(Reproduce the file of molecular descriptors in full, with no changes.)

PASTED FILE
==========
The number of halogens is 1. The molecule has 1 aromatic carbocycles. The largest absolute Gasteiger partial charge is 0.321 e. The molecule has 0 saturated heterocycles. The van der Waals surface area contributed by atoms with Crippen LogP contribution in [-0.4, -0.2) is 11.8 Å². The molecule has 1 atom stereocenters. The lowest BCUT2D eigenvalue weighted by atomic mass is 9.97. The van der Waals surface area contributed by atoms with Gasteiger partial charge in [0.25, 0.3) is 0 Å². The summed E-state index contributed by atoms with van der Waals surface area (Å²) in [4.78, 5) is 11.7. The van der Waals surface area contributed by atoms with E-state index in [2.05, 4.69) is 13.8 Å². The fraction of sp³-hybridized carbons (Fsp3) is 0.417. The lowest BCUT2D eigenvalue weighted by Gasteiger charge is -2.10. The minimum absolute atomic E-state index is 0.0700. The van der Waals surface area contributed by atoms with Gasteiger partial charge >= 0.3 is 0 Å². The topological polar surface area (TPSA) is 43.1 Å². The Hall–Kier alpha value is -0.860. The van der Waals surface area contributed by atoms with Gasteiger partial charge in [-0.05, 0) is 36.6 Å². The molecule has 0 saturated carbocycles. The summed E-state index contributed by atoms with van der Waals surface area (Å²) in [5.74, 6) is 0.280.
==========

The number of halogens is 1. The molecule has 1 aromatic carbocycles. The largest absolute Gasteiger partial charge is 0.321 e. The molecule has 0 saturated heterocycles. The van der Waals surface area contributed by atoms with Crippen LogP contribution in [-0.4, -0.2) is 11.8 Å². The molecule has 1 atom stereocenters. The lowest BCUT2D eigenvalue weighted by atomic mass is 9.97. The van der Waals surface area contributed by atoms with Gasteiger partial charge in [0.25, 0.3) is 0 Å². The summed E-state index contributed by atoms with van der Waals surface area (Å²) in [4.78, 5) is 11.7. The van der Waals surface area contributed by atoms with E-state index in [2.05, 4.69) is 13.8 Å². The fraction of sp³-hybridized carbons (Fsp3) is 0.417. The lowest BCUT2D eigenvalue weighted by Gasteiger charge is -2.10. The minimum absolute atomic E-state index is 0.0700. The van der Waals surface area contributed by atoms with Gasteiger partial charge >= 0.3 is 0 Å². The topological polar surface area (TPSA) is 43.1 Å². The Hall–Kier alpha value is -0.860. The van der Waals surface area contributed by atoms with Gasteiger partial charge in [-0.05, 0) is 36.6 Å². The molecule has 0 saturated carbocycles. The summed E-state index contributed by atoms with van der Waals surface area (Å²) in [5.74, 6) is 0.280.